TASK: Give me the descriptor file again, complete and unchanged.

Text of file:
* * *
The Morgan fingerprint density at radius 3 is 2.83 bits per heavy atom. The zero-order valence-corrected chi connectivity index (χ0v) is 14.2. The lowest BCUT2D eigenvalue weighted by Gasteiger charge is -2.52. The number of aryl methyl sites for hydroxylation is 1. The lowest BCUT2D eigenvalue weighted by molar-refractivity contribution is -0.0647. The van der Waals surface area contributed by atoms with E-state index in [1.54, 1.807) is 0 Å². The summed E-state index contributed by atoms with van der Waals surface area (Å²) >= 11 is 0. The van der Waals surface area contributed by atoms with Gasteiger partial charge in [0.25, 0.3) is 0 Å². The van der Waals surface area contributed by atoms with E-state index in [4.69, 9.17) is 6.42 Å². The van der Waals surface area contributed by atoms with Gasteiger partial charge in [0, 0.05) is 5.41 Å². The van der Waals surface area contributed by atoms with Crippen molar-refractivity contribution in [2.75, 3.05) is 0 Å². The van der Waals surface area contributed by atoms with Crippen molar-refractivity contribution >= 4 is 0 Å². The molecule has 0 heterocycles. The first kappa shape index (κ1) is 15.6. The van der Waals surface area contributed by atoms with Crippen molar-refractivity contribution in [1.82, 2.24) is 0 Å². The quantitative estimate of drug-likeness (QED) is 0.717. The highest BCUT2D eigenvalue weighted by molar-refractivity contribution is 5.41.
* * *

The Morgan fingerprint density at radius 3 is 2.83 bits per heavy atom. The zero-order valence-corrected chi connectivity index (χ0v) is 14.2. The lowest BCUT2D eigenvalue weighted by Gasteiger charge is -2.52. The number of aryl methyl sites for hydroxylation is 1. The lowest BCUT2D eigenvalue weighted by molar-refractivity contribution is -0.0647. The van der Waals surface area contributed by atoms with E-state index in [1.54, 1.807) is 0 Å². The summed E-state index contributed by atoms with van der Waals surface area (Å²) >= 11 is 0. The van der Waals surface area contributed by atoms with Gasteiger partial charge in [0.25, 0.3) is 0 Å². The van der Waals surface area contributed by atoms with E-state index in [4.69, 9.17) is 6.42 Å². The van der Waals surface area contributed by atoms with Gasteiger partial charge in [0, 0.05) is 5.41 Å². The van der Waals surface area contributed by atoms with Crippen molar-refractivity contribution in [2.75, 3.05) is 0 Å². The van der Waals surface area contributed by atoms with Crippen molar-refractivity contribution >= 4 is 0 Å². The molecule has 0 heterocycles. The first kappa shape index (κ1) is 15.6. The van der Waals surface area contributed by atoms with Crippen molar-refractivity contribution in [1.82, 2.24) is 0 Å². The quantitative estimate of drug-likeness (QED) is 0.717. The highest BCUT2D eigenvalue weighted by molar-refractivity contribution is 5.41.